Clay Winters

Posted on December 2, 2020

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Mud Creek Clay 10 9 20

HISTORY MYSTERY: Clay Winters

 

This photo is a winter shot of Mud Creek, a very long waterway.  Also nearby is Mud Mill Road in the Caughenoy area.  They were named by the early Young family who settled Clay around 1812 when one of them built a Mill on the creek but found that it only was functional in early spring and was very muddy the rest of the year. Carl Sotherden lived on a farm on Caughdenoy Road with his wife Martha and their children. She was his partner on the farm and was very active in the town and in the choir from childhood until a few years before she passed away at 98.  Martha and I became close because we sat next to each other in the alto section of the church choir. She gave me Carl’s original manuscript* on living in Clay and following are some memories of Clay winters in his own words.

 

“There were a few ice houses for storing ice out here in the country. The Thrifty hotels were the leaders in this practice and in an emergency, one might buy a chunk of ice from them. These ice houses had to depend on local farmers to draw the ice from either the Oneida River or Lake, whichever had the better quality ice. The ice was mostly drawn on bob sleighs pulled by a well-shod team of horses. A small gas engine was used to elevate the blocks of ice up a chute to load and a smaller device to run it up into the ice house where it was securely packed in sawdust secured from the local saw mills. The ideal ice was made of frozen water free from snow layers if possible. So, there was a right time and place for cutting and storing.  When I first remember, a single horse was used to draw a chisel plow to score the ice. Then men with ice spuds could generally break off the blocks and float to the chute with the aid of a pike pole. The ideal cake size was about two by three feet and about 20 to 24 inches thick.

 

“Home made ice cream socials were very popular in those days during the summer months at the local churches – Immanuel was well known for them. My mother served on the committee many times and I got to go down to the church as a crank turner. I kept the can turning in the brine as well as the ladle on the inside. The turner got to lick the ladle when his can was frozen and boy was it ever good! A two-scoop dish of ice cream sold for ten cents and a one scoop for five cents. One regular customer used to eat ten or twelve dishes at one sitting.

 

“There were three mail routes delivering mail from the Clay Post Office when I was old enough to remember. All were delivered by horse and buggy; the mailmen were: Route One’s George Moore; Route Two’s Frank Sotherden (my uncle); and Route Three’s William Hughson. Sometimes it was tough to make all the deliveries because of bad road conditions in the winter.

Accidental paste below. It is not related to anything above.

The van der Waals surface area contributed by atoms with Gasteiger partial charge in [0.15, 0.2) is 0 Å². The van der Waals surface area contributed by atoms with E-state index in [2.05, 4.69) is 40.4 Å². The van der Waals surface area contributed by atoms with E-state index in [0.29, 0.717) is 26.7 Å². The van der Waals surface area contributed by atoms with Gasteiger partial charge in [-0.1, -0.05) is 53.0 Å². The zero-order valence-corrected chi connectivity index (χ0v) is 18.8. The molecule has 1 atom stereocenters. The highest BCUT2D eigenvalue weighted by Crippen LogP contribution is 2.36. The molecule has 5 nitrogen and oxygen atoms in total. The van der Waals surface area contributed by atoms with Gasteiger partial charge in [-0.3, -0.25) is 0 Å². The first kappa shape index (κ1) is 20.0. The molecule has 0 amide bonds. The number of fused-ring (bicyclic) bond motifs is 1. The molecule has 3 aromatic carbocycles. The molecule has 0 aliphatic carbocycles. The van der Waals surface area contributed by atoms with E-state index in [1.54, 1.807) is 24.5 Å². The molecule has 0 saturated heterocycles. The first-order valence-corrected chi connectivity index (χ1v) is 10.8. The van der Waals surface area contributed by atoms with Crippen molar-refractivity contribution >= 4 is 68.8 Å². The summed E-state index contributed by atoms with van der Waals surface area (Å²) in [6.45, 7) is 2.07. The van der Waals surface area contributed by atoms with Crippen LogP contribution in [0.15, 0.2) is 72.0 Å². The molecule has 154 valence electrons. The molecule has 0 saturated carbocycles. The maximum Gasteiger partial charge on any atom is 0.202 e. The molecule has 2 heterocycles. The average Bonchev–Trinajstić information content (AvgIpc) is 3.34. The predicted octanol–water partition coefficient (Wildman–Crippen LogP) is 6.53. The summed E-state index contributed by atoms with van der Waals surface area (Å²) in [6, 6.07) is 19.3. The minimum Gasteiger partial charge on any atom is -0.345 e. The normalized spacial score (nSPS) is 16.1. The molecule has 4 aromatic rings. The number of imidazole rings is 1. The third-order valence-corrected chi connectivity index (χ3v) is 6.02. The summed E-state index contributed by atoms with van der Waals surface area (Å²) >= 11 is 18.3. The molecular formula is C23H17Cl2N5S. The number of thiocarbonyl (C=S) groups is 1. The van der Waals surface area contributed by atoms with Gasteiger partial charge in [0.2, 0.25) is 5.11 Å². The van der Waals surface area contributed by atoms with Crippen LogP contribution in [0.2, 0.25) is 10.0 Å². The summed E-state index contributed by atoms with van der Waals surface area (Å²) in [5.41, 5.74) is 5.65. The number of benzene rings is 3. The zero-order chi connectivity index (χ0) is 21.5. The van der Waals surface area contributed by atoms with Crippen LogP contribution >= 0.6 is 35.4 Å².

They were unable to get through until some of the farmers finished their chores and took their team to front a bob to break open the roads so they might be traveled by a cutter. A good team of horses that knew how to wallow the deep snow was a real asset in those times.

 

“One blustery morning there was an urgent request for snow shovelers that came over the party telephone line. It seems that late in the afternoon or early evening the day before, a passenger train heading north on the Watertown N.Y.C. Railroad had become bogged down in the deep snow that completely filled the cut at the back of our farm. I remember hearing he screeching of the spinning steam engine wheels on the steel rails as they tried to force their way through the deep drift. One of the engine wheels got off the track and in the blowing snow it was impossible to get back without moving the snow packed around the engine. In those days, there was a station agent at most of the train stations and they maintained a telegraph service to control the train traffic. The local agent was contacted to have food, etc. sent from the local stores by snowshoers for the train passengers. The next morning, a group of able-bodied farmers and laborers was organized to go to the stranded train and shovel the snow up the bank from one to another until the dislodged wheel was uncovered and the train workers could get the wheel back on track. The local grocery stores were pretty well cleaned out of their ready-to-eat items as they supplied the train passengers with eats on their unexpected delay.”

 

Of course, in 2020 winter will be handled much differently.  Very soon, we will be experiencing another Clay winter.

 

*Original manuscript by Carl Sotherden was called simply “Reminiscing.

Dorothy Heller, Historian

10-14-20

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